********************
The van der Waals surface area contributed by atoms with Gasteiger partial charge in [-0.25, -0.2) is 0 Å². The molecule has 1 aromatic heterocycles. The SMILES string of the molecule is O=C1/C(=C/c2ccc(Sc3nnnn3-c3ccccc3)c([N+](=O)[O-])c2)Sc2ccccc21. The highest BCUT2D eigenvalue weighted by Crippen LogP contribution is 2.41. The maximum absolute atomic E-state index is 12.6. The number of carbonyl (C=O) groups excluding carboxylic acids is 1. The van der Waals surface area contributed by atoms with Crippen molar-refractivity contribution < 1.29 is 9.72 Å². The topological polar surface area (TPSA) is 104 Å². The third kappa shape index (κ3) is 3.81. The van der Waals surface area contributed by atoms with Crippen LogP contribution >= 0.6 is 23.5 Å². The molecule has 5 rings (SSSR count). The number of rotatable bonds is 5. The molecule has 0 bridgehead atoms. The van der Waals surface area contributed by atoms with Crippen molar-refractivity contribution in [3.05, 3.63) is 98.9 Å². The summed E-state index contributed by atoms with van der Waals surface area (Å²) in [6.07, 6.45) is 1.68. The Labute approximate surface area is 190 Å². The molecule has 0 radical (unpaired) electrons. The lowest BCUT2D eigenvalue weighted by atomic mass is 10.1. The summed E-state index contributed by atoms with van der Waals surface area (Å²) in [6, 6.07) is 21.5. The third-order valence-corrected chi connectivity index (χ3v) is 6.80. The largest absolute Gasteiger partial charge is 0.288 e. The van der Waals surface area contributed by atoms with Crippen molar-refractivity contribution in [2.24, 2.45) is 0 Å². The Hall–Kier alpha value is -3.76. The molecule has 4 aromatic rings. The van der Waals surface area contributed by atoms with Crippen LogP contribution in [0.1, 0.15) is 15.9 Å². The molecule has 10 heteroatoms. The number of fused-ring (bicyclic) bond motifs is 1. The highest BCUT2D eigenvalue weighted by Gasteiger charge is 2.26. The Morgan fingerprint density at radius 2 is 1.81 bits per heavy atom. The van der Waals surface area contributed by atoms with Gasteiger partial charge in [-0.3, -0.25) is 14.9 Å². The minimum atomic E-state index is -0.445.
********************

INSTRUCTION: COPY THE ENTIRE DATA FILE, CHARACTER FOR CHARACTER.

The van der Waals surface area contributed by atoms with Gasteiger partial charge in [-0.25, -0.2) is 0 Å². The molecule has 1 aromatic heterocycles. The SMILES string of the molecule is O=C1/C(=C/c2ccc(Sc3nnnn3-c3ccccc3)c([N+](=O)[O-])c2)Sc2ccccc21. The highest BCUT2D eigenvalue weighted by Crippen LogP contribution is 2.41. The maximum absolute atomic E-state index is 12.6. The number of carbonyl (C=O) groups excluding carboxylic acids is 1. The van der Waals surface area contributed by atoms with Crippen molar-refractivity contribution < 1.29 is 9.72 Å². The topological polar surface area (TPSA) is 104 Å². The third kappa shape index (κ3) is 3.81. The van der Waals surface area contributed by atoms with Crippen LogP contribution >= 0.6 is 23.5 Å². The molecule has 5 rings (SSSR count). The number of rotatable bonds is 5. The molecule has 0 bridgehead atoms. The van der Waals surface area contributed by atoms with Crippen molar-refractivity contribution in [3.05, 3.63) is 98.9 Å². The summed E-state index contributed by atoms with van der Waals surface area (Å²) in [6.07, 6.45) is 1.68. The Labute approximate surface area is 190 Å². The molecule has 0 radical (unpaired) electrons. The lowest BCUT2D eigenvalue weighted by atomic mass is 10.1. The summed E-state index contributed by atoms with van der Waals surface area (Å²) in [6, 6.07) is 21.5. The third-order valence-corrected chi connectivity index (χ3v) is 6.80. The largest absolute Gasteiger partial charge is 0.288 e. The van der Waals surface area contributed by atoms with Crippen molar-refractivity contribution in [2.24, 2.45) is 0 Å². The Hall–Kier alpha value is -3.76. The molecule has 4 aromatic rings. The van der Waals surface area contributed by atoms with Crippen LogP contribution in [0.1, 0.15) is 15.9 Å². The molecule has 10 heteroatoms. The number of fused-ring (bicyclic) bond motifs is 1. The highest BCUT2D eigenvalue weighted by Gasteiger charge is 2.26. The Morgan fingerprint density at radius 2 is 1.81 bits per heavy atom. The van der Waals surface area contributed by atoms with Gasteiger partial charge in [-0.3, -0.25) is 14.9 Å². The minimum atomic E-state index is -0.445.